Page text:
Their arc does end up leaving ‘the other woman’ Meera (played by Tisca Chopra) a little short-changed. She is dismissed as a woman who couldn’t tolerate for one day what the virtuous wife Geeta Saina has gone through for three and a half decades. Objectively, that sounds like Geeta and Meera would both be better off without Bheem. Meera is vilified far too often to take the film’s understanding of gender politics seriously, but this really isn’t the space to push for societal change. In the here and now, a failing marriage is a two-person problem that isn’t meant to carry the burden of the social injustice issue of all of humankind. However, they can certainly learn from the mistakes our species has made over generations and centuries. In that regard, the younger couple seems more capable of actually addressing their issues than the older one, who might still end up together because of inertia.

In the here and now, a failing marriage is a two-person problem that isn’t meant to carry the burden of the social injustice issue of all of humankind.

It’s easy to guess, though. Ki and Ka. Their troubles appear to stem from familiar gender stereotypes, but the nuance with which they handle it outshines Balki’s gimmicky take on this. Kukoo is almost unwilling to admit that his insecurity in their marriage might just stem from some amount of masculine ego, but the man-child eventually does see the error of his ways. Supportiveness and compromise must be two-way streets in a marriage, after all.

For the most, the wedding buffet serves us one-liners largely delivered by confused grown up men behaving exactly like the children they are. You can run with it, because the one-liners tend to land. The women come into their own in that knockout last hour, and the wait is almost worth it. The return of Neetu Kapoor tops the list. The person might be anxious and shaky while making such a return to screen histrionics. But the actor inside hits it for a home run, nonetheless. She, who frequently stole scenes right from under her illustrious male co-stars back in the day, at a time when women hardly got much to do in movies anyway. It feels like she never left.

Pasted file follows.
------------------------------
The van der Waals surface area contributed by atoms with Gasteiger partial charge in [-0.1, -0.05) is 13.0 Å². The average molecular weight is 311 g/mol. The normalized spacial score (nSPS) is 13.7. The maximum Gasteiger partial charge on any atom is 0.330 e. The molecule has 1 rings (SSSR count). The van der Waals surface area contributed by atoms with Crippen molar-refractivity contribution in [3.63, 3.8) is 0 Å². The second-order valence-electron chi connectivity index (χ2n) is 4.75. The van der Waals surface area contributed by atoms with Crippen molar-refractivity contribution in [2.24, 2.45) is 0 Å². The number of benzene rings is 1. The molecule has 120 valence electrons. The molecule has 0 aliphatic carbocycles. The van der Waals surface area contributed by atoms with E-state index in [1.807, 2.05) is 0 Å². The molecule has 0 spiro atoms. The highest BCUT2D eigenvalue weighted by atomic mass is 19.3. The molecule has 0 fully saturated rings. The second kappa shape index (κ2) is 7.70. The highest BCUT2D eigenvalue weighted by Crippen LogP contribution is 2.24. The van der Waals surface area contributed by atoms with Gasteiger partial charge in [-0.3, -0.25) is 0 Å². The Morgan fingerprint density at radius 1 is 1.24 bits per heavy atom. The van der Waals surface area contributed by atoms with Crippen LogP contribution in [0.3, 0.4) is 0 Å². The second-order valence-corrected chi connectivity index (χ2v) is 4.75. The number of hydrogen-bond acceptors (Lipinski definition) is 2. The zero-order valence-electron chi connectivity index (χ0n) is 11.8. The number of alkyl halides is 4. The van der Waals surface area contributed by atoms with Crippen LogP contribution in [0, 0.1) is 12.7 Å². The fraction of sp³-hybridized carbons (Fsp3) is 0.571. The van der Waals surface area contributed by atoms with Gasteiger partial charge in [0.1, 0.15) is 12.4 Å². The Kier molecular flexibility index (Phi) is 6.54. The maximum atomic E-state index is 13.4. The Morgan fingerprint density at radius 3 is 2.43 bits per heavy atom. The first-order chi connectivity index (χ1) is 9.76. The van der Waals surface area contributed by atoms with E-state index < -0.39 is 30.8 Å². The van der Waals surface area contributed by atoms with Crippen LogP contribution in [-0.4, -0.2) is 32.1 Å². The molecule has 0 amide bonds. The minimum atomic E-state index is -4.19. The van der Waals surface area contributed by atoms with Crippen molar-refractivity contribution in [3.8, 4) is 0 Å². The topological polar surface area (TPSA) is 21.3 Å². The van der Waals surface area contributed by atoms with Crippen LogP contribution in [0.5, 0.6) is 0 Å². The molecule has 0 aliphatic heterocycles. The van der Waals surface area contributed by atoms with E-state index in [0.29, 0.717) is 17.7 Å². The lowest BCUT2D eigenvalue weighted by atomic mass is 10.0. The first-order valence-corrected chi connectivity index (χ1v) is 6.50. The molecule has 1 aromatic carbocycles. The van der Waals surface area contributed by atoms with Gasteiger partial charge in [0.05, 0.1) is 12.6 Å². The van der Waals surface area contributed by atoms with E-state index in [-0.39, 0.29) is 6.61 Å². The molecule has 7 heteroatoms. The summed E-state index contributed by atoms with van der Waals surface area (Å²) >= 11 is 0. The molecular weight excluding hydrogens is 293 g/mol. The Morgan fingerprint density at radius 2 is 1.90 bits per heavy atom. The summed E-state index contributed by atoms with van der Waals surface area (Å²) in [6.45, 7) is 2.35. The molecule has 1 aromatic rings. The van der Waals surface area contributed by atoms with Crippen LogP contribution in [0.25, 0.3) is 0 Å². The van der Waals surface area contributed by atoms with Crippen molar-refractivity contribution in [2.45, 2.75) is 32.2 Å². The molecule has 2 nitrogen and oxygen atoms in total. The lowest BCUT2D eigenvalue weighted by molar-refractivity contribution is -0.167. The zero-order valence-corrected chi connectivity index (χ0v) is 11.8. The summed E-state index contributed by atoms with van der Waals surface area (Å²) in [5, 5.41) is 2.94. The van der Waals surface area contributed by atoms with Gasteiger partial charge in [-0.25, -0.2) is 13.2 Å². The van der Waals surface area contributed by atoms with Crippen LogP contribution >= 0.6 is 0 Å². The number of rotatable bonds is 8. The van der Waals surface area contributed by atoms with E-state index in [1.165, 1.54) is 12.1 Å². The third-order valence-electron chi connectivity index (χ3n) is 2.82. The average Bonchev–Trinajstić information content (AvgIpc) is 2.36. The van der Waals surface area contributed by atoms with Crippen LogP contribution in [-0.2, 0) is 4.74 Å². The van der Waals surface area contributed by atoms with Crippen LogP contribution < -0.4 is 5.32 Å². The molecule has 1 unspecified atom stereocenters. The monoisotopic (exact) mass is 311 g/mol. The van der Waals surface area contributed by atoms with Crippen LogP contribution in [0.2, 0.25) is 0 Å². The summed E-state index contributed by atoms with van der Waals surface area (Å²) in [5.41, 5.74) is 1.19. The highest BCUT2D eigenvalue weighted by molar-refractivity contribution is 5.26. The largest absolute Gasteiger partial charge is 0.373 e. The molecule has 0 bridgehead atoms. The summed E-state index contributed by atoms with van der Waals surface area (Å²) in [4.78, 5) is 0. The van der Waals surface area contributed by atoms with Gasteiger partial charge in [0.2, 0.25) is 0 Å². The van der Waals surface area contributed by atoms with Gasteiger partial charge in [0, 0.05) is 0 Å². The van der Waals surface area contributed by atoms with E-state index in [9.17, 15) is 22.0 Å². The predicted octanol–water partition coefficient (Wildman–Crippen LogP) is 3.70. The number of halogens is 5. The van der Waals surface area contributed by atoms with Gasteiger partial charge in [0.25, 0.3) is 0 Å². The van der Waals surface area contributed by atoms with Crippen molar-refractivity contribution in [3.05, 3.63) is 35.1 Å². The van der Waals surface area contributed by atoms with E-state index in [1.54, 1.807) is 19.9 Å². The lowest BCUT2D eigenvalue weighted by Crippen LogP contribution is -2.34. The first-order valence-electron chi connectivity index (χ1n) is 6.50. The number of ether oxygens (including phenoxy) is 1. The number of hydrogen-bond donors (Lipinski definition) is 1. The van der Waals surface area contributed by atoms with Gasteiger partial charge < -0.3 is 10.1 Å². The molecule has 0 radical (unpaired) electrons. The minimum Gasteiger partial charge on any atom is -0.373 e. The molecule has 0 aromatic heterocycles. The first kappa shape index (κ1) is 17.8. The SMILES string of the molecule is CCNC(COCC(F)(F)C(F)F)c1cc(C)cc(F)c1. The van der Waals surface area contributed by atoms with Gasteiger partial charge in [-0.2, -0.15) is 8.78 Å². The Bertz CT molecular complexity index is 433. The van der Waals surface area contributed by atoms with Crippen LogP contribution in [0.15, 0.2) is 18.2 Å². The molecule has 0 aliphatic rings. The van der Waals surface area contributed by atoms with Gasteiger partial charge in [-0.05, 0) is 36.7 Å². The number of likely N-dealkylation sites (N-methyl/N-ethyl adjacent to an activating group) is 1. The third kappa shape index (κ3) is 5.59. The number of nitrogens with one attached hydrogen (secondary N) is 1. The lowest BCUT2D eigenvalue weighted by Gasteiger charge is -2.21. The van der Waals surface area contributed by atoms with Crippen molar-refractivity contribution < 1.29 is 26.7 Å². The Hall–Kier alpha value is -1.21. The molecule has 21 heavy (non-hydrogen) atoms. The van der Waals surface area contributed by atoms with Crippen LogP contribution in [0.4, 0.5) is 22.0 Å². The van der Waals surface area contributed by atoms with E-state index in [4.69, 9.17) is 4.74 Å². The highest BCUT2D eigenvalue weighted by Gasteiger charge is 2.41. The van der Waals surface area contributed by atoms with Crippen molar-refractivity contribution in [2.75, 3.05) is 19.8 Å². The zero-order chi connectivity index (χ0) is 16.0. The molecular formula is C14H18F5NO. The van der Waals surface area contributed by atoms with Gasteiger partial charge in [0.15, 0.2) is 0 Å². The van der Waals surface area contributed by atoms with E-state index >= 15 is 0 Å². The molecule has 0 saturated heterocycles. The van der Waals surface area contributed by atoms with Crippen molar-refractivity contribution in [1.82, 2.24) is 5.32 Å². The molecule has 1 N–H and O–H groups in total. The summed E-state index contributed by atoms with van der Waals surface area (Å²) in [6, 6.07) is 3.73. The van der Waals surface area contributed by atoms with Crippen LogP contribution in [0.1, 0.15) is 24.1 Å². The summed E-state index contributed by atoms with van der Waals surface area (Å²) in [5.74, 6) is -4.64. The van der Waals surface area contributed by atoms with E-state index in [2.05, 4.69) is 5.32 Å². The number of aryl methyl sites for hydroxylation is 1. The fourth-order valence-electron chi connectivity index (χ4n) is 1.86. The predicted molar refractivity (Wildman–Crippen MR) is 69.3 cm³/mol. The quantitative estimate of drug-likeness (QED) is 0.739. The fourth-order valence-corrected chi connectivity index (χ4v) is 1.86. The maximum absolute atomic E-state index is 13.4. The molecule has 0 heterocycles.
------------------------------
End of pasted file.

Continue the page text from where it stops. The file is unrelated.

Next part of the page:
Kiara Advani also does a thoroughly competent job with Naina. On a fine box-office run in the past few years, Advani has steadily been honing her craft alongside. Between the two of them, Kapoor and Advani take the film home, despite often ceding screen-time to Maniesh Paul, who plays Naina’s brother and pulls off A Suitable Buffoon to perfection. If only the current bride – Prajakta Koli’s Ginny – had a larger role, the triumvirate of women across generations walking away with the film would’ve been complete. As the youngest of the lot, she has a few throwaway ‘how the hell are you guys in-charge’ moments around the older folk. Koli is a talented performer, and the film would only have benefitted from having much more of her than it settles for.

For the most, the wedding buffet serves us one-liners largely delivered by confused grown up men behaving exactly like the children they are.

Perhaps it comes down to expectations. I enjoyed far more in the film than I ever thought I would while going in. Varun Dhawan, who usually gets an A for Effort, might just snag an A+ here. Anil Kapoor’s impish persona feels specifically designed for this kind of philandering father role. But among the men involved, the plaudits must go to director Raj Mehta, a man who seems adept at the new-wine-familiar-bottle game. The new wine may be questionable, but you’ll probably drink whatever you can get your hands on at a wedding.